Though my implement of choice for environmental history is the pen (or more accurately, the keyboard), I am known to pick up a spade from time to time. Specifically, to plant native trees on land in the Pohangina Valley, about 40 kilometres north-east of the Manawatu provincial “capital” of Palmerston North.
When I do so, I am deeply conscious of the fact that I am undoing the toil of hardworking men who “broke the land in” only a century ago, transforming the Manawatu – at the time described in a government advertisement as “the waste land of the Colony” – into productive farmland. Sadly, as we know, this transformation was achieved by destroying all but small pockets of lowland and hill country forest: by first cutting out the larger trees, burning the remainder in massive conflagrations that could be seen from many miles away, and then “stumping” – removing the charred tree stumps. Grass-seed was then sown among the ash-covered soil – temporarily enriched by the burnt skeletons of the forest that had thrived on those soils for thousands of years.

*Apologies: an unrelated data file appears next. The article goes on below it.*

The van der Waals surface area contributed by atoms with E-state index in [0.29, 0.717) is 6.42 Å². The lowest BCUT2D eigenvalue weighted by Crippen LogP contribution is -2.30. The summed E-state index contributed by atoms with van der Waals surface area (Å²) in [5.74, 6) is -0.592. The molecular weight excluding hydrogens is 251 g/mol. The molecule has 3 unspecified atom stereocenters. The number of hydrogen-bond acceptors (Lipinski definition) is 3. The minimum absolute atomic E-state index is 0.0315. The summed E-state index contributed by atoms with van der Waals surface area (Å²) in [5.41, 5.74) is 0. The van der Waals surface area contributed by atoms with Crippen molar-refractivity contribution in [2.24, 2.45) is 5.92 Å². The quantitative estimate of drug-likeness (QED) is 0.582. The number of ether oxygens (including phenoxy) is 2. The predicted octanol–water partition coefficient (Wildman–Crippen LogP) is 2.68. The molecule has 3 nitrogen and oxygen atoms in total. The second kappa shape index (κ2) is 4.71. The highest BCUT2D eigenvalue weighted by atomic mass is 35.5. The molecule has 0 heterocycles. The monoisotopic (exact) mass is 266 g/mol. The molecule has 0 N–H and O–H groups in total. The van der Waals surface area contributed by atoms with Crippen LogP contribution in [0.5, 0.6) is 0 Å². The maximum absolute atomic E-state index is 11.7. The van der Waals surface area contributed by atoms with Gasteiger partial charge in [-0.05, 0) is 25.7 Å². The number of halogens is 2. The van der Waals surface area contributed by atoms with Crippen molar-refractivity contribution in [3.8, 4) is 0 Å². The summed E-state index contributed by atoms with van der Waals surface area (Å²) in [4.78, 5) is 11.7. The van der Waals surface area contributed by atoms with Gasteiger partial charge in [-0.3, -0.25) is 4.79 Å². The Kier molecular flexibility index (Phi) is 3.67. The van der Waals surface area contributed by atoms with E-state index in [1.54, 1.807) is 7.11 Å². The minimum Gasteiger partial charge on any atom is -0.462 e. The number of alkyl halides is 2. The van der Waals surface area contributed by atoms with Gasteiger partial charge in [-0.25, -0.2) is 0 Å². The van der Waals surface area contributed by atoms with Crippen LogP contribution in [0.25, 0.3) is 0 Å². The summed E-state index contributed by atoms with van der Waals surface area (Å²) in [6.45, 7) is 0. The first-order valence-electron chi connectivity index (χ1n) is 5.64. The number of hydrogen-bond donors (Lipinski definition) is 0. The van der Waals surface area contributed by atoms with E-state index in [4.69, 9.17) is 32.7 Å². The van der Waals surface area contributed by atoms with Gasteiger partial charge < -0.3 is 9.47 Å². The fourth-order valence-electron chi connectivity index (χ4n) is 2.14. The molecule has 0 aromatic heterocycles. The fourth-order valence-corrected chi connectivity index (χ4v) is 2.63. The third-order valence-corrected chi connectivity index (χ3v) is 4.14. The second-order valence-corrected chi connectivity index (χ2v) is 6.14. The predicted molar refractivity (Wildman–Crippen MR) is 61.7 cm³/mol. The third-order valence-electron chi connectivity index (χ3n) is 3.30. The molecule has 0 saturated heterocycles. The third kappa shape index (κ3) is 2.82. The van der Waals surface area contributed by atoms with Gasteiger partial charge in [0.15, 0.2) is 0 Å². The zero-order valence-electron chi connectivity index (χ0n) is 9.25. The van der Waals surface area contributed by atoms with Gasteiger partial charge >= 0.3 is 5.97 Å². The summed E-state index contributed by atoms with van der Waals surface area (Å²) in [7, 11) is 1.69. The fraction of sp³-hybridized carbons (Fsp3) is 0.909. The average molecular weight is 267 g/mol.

Fortunately for environmental historians, this process was documented by a photographer active at the time, C.E. Wildbore; indeed, it is one of his photographs of men milling trees at Komako, in the Pohangina Valley, which graces the cover of Brooking and Pawson’s “Environmental Histories of New Zealand” (the very book that got me started on this whole environmental history thing).
While my actions play only a very small part in the reversal of this process, they are a reminder that we are not just observers, but also actors, in our environmental histories.
Photo top: Me planting trees on our land in 2011. Above: A photo of a bush burn taken by Pohangina photographer, Charles E. Wildbore, circa 1904.